However, I would suggest that the experience with GenBank and other bioinformatics data sets, as well as PubChem, has been that some sort of bulk download is useful. As a consumer of such data I prefer fetching the bulk data for my own use. It makes more efficient bandwidth use (vs. larger numbers of GET requests, even with HTTP 1.1 pipelining), it compresses better, I’m more certain about internal integrity, and I can more quickly get up and working because I can just point an ftp or similar client at it. When I see a data provider which requires scraping or record-by-record retrieval I feel they don’t care as much about letting others play in their garden.
PMR: I don’t have any problems in general. The PDB and Swissprot (with which I’m most familiar) are collections of flat files so it’s easy to zip and download. CrystalEye contains more complex structure – not too bad, but still complex. It has (at least):
- table of contents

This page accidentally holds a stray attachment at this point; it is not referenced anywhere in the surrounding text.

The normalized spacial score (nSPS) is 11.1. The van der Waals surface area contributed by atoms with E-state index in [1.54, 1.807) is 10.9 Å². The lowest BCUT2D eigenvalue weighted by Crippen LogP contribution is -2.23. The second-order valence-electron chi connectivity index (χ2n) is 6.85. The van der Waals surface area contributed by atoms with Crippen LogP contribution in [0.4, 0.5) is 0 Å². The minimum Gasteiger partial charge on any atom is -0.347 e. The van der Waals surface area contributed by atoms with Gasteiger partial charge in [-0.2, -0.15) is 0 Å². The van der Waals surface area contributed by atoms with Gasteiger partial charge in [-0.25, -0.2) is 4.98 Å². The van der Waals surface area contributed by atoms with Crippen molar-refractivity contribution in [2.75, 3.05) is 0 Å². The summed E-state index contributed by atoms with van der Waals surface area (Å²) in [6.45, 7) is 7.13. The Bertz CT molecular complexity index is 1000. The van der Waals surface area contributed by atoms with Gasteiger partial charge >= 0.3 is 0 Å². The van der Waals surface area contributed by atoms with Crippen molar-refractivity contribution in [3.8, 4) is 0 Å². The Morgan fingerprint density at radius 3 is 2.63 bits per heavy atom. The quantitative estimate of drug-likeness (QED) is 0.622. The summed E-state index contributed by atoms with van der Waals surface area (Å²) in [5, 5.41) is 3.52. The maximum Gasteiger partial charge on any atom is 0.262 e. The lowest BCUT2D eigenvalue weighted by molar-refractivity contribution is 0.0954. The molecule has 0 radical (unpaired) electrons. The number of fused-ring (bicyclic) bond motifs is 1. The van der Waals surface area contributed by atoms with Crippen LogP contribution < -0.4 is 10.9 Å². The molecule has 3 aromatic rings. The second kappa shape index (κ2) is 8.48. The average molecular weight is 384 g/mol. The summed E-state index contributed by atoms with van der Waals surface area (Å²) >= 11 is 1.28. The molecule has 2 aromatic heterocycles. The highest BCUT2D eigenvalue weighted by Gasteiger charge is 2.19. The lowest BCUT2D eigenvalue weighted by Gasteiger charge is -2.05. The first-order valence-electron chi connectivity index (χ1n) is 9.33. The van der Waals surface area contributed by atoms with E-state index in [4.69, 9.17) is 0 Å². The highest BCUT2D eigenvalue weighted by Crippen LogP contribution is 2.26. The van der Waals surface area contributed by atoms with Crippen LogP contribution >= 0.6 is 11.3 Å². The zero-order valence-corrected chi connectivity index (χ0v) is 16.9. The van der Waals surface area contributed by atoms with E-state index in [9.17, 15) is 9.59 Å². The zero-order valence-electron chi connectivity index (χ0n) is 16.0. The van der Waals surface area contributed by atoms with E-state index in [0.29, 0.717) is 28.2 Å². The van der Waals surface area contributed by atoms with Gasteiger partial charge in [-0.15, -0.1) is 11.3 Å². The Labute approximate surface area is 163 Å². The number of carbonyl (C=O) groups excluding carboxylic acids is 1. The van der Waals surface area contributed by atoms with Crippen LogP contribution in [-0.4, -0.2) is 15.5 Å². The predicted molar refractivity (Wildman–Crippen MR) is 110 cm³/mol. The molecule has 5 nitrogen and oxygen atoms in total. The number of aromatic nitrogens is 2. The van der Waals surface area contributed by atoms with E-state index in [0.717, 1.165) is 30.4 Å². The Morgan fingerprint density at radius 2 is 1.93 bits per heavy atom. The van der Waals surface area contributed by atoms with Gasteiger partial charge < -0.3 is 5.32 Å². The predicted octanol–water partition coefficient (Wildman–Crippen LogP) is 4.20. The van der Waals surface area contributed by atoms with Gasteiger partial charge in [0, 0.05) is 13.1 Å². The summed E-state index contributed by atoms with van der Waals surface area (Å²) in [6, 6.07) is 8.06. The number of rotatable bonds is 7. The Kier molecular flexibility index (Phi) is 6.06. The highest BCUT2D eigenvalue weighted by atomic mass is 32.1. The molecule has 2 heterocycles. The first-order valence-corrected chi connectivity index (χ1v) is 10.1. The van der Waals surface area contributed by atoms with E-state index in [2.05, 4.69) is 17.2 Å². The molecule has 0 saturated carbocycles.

- entry pages
- raw CMLs
- complete CMLs
- images for many of these
So it would be easy to zip the entry pages but these would not have any images and the links would all be broken. So we could zip all the CIFs (except those from publishers who copyrighted them). But then people would complain they couldn’t read CIFs. So we can zip all the CMLs – and that’s probably the best start. But it means no indexes, no tables of contents, no 2D images, no histograms, no fragments, no moieties. It will be a very poor shadow of CrystalEye.
And if people are happy with that we’ll think about how to provide versions. No promises.